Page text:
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The average cost of car insurance isn’t an easy statistic to find. The answer depends on a number of factors, from your age to where you live to your driving history. For example, if you are 16 years old and getting insurance on your own, car insurance will cost a whopping $8,226 a year. But at age 45, you’ll pay just $1,929 per year for the same insurance. According to a 2014 study by Quadrant Information Service, the annual average car insurance cost in the United States is about $900 per year.
Where you live also has a big impact on how much you pay for car insurance. As reported by Value Penguin in 2018, West Virginians paid an average annual car insurance of $2,518. In Virginia, drivers paid just $1,114 per year. Overall, Americans paid an average of $900 per year for insurance. So how exactly is car insurance calculated—and how can you save money on car insurance?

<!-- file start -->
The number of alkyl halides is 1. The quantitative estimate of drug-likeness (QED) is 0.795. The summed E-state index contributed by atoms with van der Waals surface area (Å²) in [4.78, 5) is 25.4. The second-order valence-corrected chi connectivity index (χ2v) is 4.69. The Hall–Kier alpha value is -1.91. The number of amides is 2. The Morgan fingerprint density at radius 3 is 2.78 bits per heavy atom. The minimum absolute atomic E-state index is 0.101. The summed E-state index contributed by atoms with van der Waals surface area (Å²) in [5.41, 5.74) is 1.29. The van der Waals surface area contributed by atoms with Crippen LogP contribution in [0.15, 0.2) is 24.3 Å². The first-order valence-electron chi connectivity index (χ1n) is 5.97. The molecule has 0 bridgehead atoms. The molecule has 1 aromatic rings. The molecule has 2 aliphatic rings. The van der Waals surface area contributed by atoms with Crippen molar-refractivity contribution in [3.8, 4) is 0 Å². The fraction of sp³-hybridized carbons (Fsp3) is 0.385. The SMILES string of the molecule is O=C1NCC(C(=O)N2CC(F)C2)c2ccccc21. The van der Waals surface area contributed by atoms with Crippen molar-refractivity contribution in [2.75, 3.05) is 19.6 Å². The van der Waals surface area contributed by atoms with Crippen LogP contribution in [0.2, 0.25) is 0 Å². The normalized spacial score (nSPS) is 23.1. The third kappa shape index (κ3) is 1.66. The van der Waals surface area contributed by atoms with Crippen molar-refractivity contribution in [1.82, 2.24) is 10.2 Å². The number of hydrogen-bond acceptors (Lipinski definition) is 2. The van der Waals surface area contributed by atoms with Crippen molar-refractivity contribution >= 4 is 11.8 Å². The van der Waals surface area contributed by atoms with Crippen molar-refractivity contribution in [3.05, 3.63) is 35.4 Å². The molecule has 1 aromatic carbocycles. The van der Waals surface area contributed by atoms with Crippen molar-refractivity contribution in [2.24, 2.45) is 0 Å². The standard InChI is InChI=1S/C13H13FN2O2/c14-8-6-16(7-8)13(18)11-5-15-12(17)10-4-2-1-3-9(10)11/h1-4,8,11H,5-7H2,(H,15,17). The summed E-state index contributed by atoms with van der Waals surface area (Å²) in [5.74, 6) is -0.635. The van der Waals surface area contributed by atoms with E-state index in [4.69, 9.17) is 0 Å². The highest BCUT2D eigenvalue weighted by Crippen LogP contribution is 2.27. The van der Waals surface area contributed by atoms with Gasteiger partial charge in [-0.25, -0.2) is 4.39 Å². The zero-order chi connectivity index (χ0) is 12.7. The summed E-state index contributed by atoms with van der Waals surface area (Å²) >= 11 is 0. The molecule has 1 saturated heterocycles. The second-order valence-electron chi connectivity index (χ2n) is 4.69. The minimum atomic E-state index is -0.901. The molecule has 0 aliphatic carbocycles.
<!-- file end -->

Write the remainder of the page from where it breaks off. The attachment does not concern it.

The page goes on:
Average Car Insurance Cost
According to car insurance giant Progressive, the average cost of car insurance varies widely across the country. In the report by Progressive, we can see the average car insurance rate by state. The research broke down states into three categories: low cost, medium cost, and high cost.
Low Cost States
The low cost states include Idaho, Indiana, Iowa, Kansas, Maine, Minnesota, Montana, New Hampshire, New Mexico, North Carolina, North Dakota, Ohio, Oklahoma, South Dakota, Vermont, Wisconsin, and Wyoming.
With an average monthly premium price of $137, drivers in these states get cheaper car insurance given their location (away from the coasts) and better weather. These states also tend to have fewer people, which leads to fewer accidents, low crime rates, and less dangerous intersections. Finally, insurance requirements in these states are minimal, which means that insurance companies can offer lower-cost options.
Medium Cost States
The medium cost states include Alaska, Arizona, Alabama, Arkansas, Hawaii, Illinois, Kentucky, Mississippi, Missouri, Nebraska, Nevada, Oregon, Tennessee, Utah, Virginia, Washington, and West Virginia.
In these states, the average monthly premium is $167, due to slightly less favorable weather, higher levels of population, and more crime and dangerous intersections than in the low cost states. In addition, the insurance requirements are higher in these states.
High Cost States